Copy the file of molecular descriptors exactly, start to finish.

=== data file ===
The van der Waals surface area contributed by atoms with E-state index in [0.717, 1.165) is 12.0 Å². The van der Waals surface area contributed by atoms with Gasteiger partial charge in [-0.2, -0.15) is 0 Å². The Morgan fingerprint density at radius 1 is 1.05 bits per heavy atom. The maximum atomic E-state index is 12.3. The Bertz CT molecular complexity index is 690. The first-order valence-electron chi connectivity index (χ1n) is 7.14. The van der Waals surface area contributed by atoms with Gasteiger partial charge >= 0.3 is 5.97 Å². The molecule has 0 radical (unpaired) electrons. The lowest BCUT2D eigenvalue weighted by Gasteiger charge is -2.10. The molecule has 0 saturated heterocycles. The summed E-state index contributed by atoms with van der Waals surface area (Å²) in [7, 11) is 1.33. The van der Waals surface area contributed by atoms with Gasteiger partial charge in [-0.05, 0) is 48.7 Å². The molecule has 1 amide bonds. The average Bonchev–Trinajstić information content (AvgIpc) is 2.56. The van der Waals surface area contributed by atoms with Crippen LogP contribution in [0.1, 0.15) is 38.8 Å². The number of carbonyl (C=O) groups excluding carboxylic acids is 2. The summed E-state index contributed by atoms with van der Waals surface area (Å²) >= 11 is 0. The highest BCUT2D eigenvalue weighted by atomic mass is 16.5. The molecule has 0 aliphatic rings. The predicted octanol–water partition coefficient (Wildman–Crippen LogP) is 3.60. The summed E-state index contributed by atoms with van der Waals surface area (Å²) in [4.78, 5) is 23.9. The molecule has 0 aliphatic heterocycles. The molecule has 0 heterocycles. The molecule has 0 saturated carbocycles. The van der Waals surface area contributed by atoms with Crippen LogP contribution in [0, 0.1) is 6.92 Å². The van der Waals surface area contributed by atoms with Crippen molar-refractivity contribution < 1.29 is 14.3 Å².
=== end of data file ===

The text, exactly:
The van der Waals surface area contributed by atoms with E-state index in [0.717, 1.165) is 12.0 Å². The van der Waals surface area contributed by atoms with Gasteiger partial charge in [-0.2, -0.15) is 0 Å². The Morgan fingerprint density at radius 1 is 1.05 bits per heavy atom. The maximum atomic E-state index is 12.3. The Bertz CT molecular complexity index is 690. The first-order valence-electron chi connectivity index (χ1n) is 7.14. The van der Waals surface area contributed by atoms with Gasteiger partial charge >= 0.3 is 5.97 Å². The molecule has 0 radical (unpaired) electrons. The lowest BCUT2D eigenvalue weighted by Gasteiger charge is -2.10. The molecule has 0 saturated heterocycles. The summed E-state index contributed by atoms with van der Waals surface area (Å²) in [7, 11) is 1.33. The van der Waals surface area contributed by atoms with Gasteiger partial charge in [-0.05, 0) is 48.7 Å². The molecule has 1 amide bonds. The average Bonchev–Trinajstić information content (AvgIpc) is 2.56. The van der Waals surface area contributed by atoms with Crippen LogP contribution in [0.1, 0.15) is 38.8 Å². The number of carbonyl (C=O) groups excluding carboxylic acids is 2. The summed E-state index contributed by atoms with van der Waals surface area (Å²) >= 11 is 0. The highest BCUT2D eigenvalue weighted by atomic mass is 16.5. The molecule has 0 aliphatic rings. The predicted octanol–water partition coefficient (Wildman–Crippen LogP) is 3.60. The summed E-state index contributed by atoms with van der Waals surface area (Å²) in [4.78, 5) is 23.9. The molecule has 0 aliphatic heterocycles. The molecule has 0 heterocycles. The molecule has 0 saturated carbocycles. The van der Waals surface area contributed by atoms with Crippen LogP contribution in [0, 0.1) is 6.92 Å². The van der Waals surface area contributed by atoms with Crippen molar-refractivity contribution < 1.29 is 14.3 Å².